A    Taxiphyllum barbieri placement
To give the atmosphere increased natural feeling, soften the bark’s impression by encouraging Taxiphyllum barbieri to take root.
Photographed on January 23rd, 2023
Planting to change the driftwood’s impression
As if a response to the sculptural composition, a diversity of aquatic plants are thoughtfully planted in the foreground and midground. In the background, on the other hand, tape shaped aquatic plants are planted, giving the overall construct a releasing atmosphere.
B   Combining companion ferns
A combination of Microsurum and Bolbitis heudelotii was planted to enhance the natural feel. In order to maintain the ideal balance of planting and arrangement, it is important to carefully observe the growth differences between ferns and adjust the number of leaves appropriately, for instance by thinning out the leaves and sticks.
C   Points to note when planting mixed foreground plants
Five species of plants with greatly differing growth processes, such as Echinodorus tenellus and Marsilea crenata, are planted as foreground plants.  When arranging like this however, simply throwing together the mix of plants will only result in an uncouth feel, so you want to pay attention to the appropriate amounts you are planting and understand the growth speeds and differences in leaf color, etc.
Photographed October 20th, 2023
Improving with time
Under suitable management, aquatic plants mature with long term maintenance, leading to the entire aquascape’s elegant aspect. The beautiful tiered structure is born of the Nature Aquarium aesthetic of separated planting in the foreground, midground and background.
D   Ludwigia sp. ‘Crystal’
The charm of this species is brought out with trimming and nutritional supplements. As well as adding colorful flair to the aquascape, it also strengthens the impression of the empty spaces by accenting the concavity of the composition.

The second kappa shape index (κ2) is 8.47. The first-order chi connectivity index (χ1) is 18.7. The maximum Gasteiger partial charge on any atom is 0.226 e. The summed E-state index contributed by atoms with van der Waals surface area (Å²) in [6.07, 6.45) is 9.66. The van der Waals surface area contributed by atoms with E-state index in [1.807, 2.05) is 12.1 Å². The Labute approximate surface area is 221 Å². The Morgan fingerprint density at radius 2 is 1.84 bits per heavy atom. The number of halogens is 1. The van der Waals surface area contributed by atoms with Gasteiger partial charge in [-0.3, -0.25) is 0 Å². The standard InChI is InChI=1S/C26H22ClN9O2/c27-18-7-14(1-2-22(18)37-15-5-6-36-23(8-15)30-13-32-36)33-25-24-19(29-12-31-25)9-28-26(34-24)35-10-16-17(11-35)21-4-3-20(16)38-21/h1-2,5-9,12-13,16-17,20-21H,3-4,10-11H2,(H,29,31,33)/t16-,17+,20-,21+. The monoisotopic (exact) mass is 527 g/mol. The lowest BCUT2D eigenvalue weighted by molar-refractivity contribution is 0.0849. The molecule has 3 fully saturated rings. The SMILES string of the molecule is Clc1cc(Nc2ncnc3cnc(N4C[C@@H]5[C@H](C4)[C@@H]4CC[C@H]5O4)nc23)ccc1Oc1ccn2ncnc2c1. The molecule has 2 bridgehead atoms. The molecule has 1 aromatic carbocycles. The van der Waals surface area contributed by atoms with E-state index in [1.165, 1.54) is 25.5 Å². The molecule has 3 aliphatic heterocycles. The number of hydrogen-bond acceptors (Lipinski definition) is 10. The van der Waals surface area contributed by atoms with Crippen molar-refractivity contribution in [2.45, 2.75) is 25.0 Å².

E   Epiphytic presentation of ferns
Mixed planting of Microsurum sp. ‘Trident Narrow Leaf’ and Microsorum pteropus, with their different sized leaves, results in a natural feeling, three dimensional construct. The roots growing over the driftwood give a strong sense of the passage of time.
F   Landscape of mixed foreground plants
The different colors, such as the reds of Echinodorus tenellus and the greens of Staurogyne repens, as well as the differences in leaf shape and plant height, combine with the driftwood and stone composition to create an undergrowth landscape with an abundant, rustic beauty that is reminiscent of a grassy meadow.
G   Merits of Cryptocoryne
Cryptocoryne may be an ordinary mid length grassy species, but it has a unique charm that can be deeply augmented by long term maintenance. The deep affinity between its leave’s underside, of brownish hues not found in other aquatic plants, and the body color of Rasbora sarawakensis gives a calmness to the scene.